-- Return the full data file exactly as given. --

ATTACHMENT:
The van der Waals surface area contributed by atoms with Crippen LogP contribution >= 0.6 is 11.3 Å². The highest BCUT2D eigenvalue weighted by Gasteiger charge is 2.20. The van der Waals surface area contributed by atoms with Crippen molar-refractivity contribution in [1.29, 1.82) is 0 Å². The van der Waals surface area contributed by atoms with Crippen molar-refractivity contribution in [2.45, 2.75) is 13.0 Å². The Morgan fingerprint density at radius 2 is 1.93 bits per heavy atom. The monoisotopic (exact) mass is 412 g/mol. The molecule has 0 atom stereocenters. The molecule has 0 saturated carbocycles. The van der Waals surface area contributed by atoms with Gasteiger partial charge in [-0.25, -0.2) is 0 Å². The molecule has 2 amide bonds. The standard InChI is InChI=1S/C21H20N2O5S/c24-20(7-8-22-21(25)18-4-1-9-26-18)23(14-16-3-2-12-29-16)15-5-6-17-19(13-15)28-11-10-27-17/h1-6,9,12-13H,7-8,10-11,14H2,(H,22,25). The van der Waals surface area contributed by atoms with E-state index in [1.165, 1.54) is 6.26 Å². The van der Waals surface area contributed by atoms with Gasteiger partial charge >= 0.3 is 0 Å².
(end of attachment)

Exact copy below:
The van der Waals surface area contributed by atoms with Crippen LogP contribution >= 0.6 is 11.3 Å². The highest BCUT2D eigenvalue weighted by Gasteiger charge is 2.20. The van der Waals surface area contributed by atoms with Crippen molar-refractivity contribution in [1.29, 1.82) is 0 Å². The van der Waals surface area contributed by atoms with Crippen molar-refractivity contribution in [2.45, 2.75) is 13.0 Å². The Morgan fingerprint density at radius 2 is 1.93 bits per heavy atom. The monoisotopic (exact) mass is 412 g/mol. The molecule has 0 atom stereocenters. The molecule has 0 saturated carbocycles. The van der Waals surface area contributed by atoms with Gasteiger partial charge in [-0.25, -0.2) is 0 Å². The molecule has 2 amide bonds. The standard InChI is InChI=1S/C21H20N2O5S/c24-20(7-8-22-21(25)18-4-1-9-26-18)23(14-16-3-2-12-29-16)15-5-6-17-19(13-15)28-11-10-27-17/h1-6,9,12-13H,7-8,10-11,14H2,(H,22,25). The van der Waals surface area contributed by atoms with E-state index in [1.165, 1.54) is 6.26 Å². The van der Waals surface area contributed by atoms with Gasteiger partial charge >= 0.3 is 0 Å².